The Family Government an Absolute Monarchy––Let us continue our consideration of the family as the nation in miniature, with the responsibilities, the rights, and the requirements of the nation. The parents represent the 'Government'; but, here, the government is ever an absolute monarchy, conditioned very loosely by the law of the land, but very closely by that law more or less of which every parent bears engraved on his conscience. Some attain the levels of high thinking, and come down from the Mount with beaming countenance and the tables of the law intact; others fail to reach the difficult heights, and are content with such fragments of the broken tables as they pick up below. But be his knowledge of the law little or much, no parent escapes the call to rule.
The Rule of Parents cannot be Deputed––Now, the first thing we ask for in a ruler is, 'Is he able to rule? Does he know how to maintain his authority?' A ruler who fails to govern is like an unjust judge, an impious priest, an ignorant teacher; that is, he fails in the essential attribute of his office. This is even more true in the family than in the State; the king may rule by deputy; but, here we see the exigeant nature of the parent's functions; he can have no deputy. Helpers he may have, but the moment he makes over his functions and authority to another, the rights of parenthood belong to that other, and not to him. Who does not know of the heart-burnings that arise when Anglo-Indian parents come home, to find their children's affections given to others, their duty owing to others; and they, the parents, sources of pleasure like the godmother of the fairy tale, but having no authority over their children? And all this, nobody's fault, for the guardians at home have done their best to keep the children loyal to the parents abroad.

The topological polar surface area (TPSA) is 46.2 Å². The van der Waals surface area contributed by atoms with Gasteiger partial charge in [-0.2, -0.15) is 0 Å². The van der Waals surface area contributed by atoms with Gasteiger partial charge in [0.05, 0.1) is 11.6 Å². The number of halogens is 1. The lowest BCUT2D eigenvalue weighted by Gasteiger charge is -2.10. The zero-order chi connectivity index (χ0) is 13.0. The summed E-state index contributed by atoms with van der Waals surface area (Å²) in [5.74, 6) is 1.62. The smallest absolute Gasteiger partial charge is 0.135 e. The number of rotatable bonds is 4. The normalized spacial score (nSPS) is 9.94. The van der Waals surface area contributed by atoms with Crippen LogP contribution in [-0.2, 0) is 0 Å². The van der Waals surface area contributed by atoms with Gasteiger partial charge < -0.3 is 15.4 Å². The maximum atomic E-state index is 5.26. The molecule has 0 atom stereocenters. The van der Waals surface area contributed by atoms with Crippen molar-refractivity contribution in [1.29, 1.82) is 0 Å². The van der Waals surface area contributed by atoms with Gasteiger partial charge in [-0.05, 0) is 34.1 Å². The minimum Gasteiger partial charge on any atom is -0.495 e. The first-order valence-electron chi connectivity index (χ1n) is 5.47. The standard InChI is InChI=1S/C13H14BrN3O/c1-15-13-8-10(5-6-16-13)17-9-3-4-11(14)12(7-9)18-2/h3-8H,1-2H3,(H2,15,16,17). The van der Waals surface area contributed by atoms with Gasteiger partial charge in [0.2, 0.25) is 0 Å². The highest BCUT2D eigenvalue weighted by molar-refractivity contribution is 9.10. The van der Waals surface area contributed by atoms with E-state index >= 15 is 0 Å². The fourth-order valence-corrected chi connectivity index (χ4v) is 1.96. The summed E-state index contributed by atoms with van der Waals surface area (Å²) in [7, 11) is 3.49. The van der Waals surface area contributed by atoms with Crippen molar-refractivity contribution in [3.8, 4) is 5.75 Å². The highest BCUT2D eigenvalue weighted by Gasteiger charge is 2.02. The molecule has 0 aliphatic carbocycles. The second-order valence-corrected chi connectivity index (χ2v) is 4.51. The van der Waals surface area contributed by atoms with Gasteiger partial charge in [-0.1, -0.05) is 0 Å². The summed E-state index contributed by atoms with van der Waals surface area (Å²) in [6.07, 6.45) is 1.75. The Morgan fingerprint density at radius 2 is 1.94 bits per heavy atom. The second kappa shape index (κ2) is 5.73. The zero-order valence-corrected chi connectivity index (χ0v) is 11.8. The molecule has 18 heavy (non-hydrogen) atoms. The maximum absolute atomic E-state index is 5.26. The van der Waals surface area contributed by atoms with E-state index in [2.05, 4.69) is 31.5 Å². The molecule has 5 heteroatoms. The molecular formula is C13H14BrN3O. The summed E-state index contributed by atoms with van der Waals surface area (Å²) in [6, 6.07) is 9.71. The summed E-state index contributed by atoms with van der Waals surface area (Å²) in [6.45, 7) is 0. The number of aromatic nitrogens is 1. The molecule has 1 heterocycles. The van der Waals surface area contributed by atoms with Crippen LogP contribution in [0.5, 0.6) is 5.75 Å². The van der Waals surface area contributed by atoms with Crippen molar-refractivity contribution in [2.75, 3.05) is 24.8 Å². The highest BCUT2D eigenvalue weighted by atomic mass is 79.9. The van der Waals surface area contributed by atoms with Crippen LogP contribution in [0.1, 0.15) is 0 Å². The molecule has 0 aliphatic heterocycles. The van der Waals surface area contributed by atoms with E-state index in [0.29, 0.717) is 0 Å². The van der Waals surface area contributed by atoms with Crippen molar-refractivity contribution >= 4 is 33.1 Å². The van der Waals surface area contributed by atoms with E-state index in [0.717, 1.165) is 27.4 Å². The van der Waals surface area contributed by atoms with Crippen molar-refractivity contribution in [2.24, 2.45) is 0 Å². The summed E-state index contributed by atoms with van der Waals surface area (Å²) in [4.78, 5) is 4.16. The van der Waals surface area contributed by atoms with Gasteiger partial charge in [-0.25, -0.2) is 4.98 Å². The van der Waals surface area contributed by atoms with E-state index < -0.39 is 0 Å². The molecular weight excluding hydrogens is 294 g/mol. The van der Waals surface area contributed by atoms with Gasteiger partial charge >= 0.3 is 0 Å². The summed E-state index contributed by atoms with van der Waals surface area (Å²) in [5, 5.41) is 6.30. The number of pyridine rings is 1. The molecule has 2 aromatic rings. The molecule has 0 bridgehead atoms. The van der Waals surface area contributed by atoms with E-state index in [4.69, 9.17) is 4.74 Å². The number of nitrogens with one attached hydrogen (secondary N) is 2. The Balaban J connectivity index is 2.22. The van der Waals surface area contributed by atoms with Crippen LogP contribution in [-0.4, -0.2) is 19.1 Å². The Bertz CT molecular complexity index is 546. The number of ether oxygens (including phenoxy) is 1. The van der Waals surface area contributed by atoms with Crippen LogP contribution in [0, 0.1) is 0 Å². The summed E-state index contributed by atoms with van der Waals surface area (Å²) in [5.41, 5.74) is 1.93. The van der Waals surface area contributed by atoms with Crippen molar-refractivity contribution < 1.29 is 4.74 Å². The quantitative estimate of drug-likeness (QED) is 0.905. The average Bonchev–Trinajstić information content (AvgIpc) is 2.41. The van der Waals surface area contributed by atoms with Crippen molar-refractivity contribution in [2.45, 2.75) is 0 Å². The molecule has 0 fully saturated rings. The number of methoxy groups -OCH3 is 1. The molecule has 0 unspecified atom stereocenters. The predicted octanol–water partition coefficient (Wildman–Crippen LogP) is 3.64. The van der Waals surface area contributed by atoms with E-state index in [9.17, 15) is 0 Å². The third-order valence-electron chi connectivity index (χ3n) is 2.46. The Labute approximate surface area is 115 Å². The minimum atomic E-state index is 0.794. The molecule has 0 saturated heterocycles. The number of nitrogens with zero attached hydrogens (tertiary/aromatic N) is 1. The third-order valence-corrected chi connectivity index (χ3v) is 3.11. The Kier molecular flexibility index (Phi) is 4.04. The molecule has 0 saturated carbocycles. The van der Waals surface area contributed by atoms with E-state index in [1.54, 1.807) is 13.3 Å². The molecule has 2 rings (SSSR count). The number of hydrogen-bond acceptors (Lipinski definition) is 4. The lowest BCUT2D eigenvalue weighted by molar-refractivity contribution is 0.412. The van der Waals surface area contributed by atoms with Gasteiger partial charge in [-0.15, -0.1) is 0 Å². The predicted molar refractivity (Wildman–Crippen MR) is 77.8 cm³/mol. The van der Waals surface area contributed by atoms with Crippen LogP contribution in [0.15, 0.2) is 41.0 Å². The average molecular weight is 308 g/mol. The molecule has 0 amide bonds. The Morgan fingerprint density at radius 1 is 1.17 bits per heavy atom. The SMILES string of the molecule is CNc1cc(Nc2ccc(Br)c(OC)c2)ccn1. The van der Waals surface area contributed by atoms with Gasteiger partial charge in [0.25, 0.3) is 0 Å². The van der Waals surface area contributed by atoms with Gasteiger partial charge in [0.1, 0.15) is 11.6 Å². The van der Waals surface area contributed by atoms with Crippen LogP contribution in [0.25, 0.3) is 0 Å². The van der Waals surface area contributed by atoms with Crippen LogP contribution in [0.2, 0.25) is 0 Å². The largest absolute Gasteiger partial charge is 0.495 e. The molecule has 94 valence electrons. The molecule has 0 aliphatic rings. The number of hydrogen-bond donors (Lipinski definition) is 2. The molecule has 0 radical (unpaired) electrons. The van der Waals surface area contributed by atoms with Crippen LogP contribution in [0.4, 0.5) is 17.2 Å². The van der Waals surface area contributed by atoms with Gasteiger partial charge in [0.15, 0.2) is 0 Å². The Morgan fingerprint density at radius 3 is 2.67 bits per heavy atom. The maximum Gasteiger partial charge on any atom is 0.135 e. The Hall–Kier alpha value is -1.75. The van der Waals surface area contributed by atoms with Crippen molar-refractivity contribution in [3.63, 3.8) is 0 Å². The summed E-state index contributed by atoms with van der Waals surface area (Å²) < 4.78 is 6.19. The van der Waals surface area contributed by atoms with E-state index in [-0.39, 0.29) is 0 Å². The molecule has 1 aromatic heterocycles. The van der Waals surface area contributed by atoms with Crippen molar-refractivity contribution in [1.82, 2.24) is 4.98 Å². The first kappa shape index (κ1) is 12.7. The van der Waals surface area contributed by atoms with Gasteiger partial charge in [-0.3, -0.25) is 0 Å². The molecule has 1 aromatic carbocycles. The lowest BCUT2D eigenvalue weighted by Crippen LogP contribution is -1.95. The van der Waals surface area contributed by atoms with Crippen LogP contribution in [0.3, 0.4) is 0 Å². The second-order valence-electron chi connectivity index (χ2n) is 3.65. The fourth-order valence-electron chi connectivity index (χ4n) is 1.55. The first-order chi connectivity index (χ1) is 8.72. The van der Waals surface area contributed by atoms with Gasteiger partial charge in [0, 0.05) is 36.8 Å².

Causes which lead to the Abdication of Parents––Here is indicated a rock upon which the heads of families sometimes make shipwreck. They regard parental authority as inherent in them, a property which may lie dormant, but is not to be separated from the state of parenthood. They may allow their children from infancy upwards to do what is right in their own eyes; and then, Lear turns and makes his plaint to the winds, and cries––
'sharper than a serpent's tooth it is
To have a thankless child!'
But Lear has been all the time divesting himself of the honour and authority that belong to him, and giving his rights to his children. Here he tells us why; the biting anguish is the 'thankless' child. He has been laying himself out for the thanks of his children. That they should think him a fond father has been more to him than the duty he owes them; and in proportion as he omits his duty are they oblivious of theirs. Possibly the unregulated love of approbation in devoted parents has more share in the undoing of families than any other single cause. A writer of today represents a mother as saying––